Hidden behind thorny bushes and dried up trees was a village spread out across acres of land. Tiny huts, plastered with Mud and Gober, along with decorative patterns of Mandan art. An empty village with empty houses. Migration was a custom in the village of Raikheda and through many seasons, the only occupants in the village were children, who would often accompany their parents and migrate as well.
The Bhopa community comes from a long line of street performers, who would make a living out of performing in trains, streets and villages. With the change in times and the increase in mistrust amongst other villages, their long line of profession came to a halt. They had to pursue new opportunities and occupations. Working in the bottom strata of the community to achieve a basic living standard is a herculean task for anyone. They began working on farms, gathering their food from the forests and migrating for more opportunities.
Their constant migration for opportunities not only affected their economic status but also their social, cultural beliefs as well as their lifestyle. The community could not fathom the ideology of education and opportunities outside their regular lives. When approached with the idea of education for their children, they found it absurd. With a strife to survive on a daily basis, they couldn’t imagine anything more important than their immediate necessities. The women and men of the Bhopa community suffocate under the rule of patriarchy in all forms. It can be noticed in everything, from the time the children are born to their death beds. The impact of patriarchy is more evident in some practices than others. The fact that only men have the upper hand in such societies enforces a need for boys to be born into the family. For achieving this, many women give birth to children on a yearly basis until there are boys in the family or rather, enough boys in the family to “compensate” for the girls. It has many everlasting repercussions.
Girls are married off at a pre-pubescent age and are encouraged to have children since then. There is lack of knowledge on family planning and complications related to multiple pregnancies. Many mothers continue to grieve the death of their young girls even after giving birth to 4-5 children in the hope of having boys. At the same time, they continue to marry off their younger ones to become a part of this custom being followed.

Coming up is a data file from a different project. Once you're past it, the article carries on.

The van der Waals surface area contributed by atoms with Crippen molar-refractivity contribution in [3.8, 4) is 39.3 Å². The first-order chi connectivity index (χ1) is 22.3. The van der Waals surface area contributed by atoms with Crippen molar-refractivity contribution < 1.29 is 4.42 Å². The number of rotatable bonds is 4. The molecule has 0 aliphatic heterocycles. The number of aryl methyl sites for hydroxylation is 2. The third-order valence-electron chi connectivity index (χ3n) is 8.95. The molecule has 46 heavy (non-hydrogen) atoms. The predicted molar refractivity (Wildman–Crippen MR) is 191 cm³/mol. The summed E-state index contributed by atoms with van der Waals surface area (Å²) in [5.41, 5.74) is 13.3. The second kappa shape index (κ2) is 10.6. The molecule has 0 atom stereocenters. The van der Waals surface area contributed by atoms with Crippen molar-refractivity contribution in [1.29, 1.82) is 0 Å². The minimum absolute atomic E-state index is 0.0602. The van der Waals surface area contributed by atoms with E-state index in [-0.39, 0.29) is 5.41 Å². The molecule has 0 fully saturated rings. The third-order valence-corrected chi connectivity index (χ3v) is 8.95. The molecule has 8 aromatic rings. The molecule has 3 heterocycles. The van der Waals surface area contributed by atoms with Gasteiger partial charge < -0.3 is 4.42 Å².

The socio-economic status and the continuous birth of children have defined the lives of many of these children as well. They are forced to become responsible individuals while they are still learning the alphabets of English language.
Rita* is a bright and ecstatic six-year-old who smiles at you in any situation and holds out her hand in expectation of a handshake while she bows with a smile to say ‘Good Morning’ to you. She started school when she was three years old and has been coming ever since. Rita enjoys spending time with her friends at the school while learning and growing as an individual, although she has more responsibilities on her plate than one could imagine. You may be thinking what responsibilities could a six-year old have. Well, she takes care of her two younger siblings who are three and one. You can even find her making roti for them on Chulha in the verandah of her home, while keeping an eye on them.
The need to make ends meet drives parents to leave their homes in search of opportunities to cater to their big families. Children are left to take up the leftover responsibilities. Many of them step into the school only when they have the opportunity. With seasonal migration, infant care of their siblings and other chores, most children from this community face the challenge of attending school. It leads to them staying behind their learning levels.
Narendra Nayak*, a thoughtful and sensitive 5-year-old has already grasped the maternal instincts required to nurture his younger siblings. He has a keen interest in Math and does not let anything stop him. To ensure that he doesn’t miss a single day of school, he brings his 1-year-old sibling to school with him.